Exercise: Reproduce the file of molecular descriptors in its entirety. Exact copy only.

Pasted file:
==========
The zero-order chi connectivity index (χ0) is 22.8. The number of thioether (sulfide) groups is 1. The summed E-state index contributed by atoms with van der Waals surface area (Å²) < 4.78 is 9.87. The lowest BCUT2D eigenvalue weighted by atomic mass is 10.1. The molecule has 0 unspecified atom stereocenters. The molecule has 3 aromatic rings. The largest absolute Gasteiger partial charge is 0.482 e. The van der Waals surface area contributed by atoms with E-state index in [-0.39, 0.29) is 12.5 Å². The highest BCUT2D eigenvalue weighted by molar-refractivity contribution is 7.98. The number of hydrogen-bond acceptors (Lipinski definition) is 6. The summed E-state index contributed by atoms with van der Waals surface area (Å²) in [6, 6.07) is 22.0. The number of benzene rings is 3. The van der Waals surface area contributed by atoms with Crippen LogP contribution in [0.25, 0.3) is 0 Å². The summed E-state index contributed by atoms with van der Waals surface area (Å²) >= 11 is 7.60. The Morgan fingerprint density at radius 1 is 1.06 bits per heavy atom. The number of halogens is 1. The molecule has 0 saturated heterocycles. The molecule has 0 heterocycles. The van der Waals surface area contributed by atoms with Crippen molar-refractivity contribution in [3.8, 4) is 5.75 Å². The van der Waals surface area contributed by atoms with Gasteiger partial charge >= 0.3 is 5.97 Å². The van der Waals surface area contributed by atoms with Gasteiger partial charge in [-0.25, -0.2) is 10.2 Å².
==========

The zero-order chi connectivity index (χ0) is 22.8. The number of thioether (sulfide) groups is 1. The summed E-state index contributed by atoms with van der Waals surface area (Å²) < 4.78 is 9.87. The lowest BCUT2D eigenvalue weighted by atomic mass is 10.1. The molecule has 0 unspecified atom stereocenters. The molecule has 3 aromatic rings. The largest absolute Gasteiger partial charge is 0.482 e. The van der Waals surface area contributed by atoms with E-state index in [-0.39, 0.29) is 12.5 Å². The highest BCUT2D eigenvalue weighted by molar-refractivity contribution is 7.98. The number of hydrogen-bond acceptors (Lipinski definition) is 6. The summed E-state index contributed by atoms with van der Waals surface area (Å²) in [6, 6.07) is 22.0. The number of benzene rings is 3. The van der Waals surface area contributed by atoms with Crippen LogP contribution in [0.25, 0.3) is 0 Å². The summed E-state index contributed by atoms with van der Waals surface area (Å²) >= 11 is 7.60. The Morgan fingerprint density at radius 1 is 1.06 bits per heavy atom. The number of halogens is 1. The molecule has 0 saturated heterocycles. The molecule has 0 heterocycles. The van der Waals surface area contributed by atoms with Crippen molar-refractivity contribution in [3.8, 4) is 5.75 Å². The van der Waals surface area contributed by atoms with Gasteiger partial charge >= 0.3 is 5.97 Å². The van der Waals surface area contributed by atoms with Gasteiger partial charge in [-0.25, -0.2) is 10.2 Å².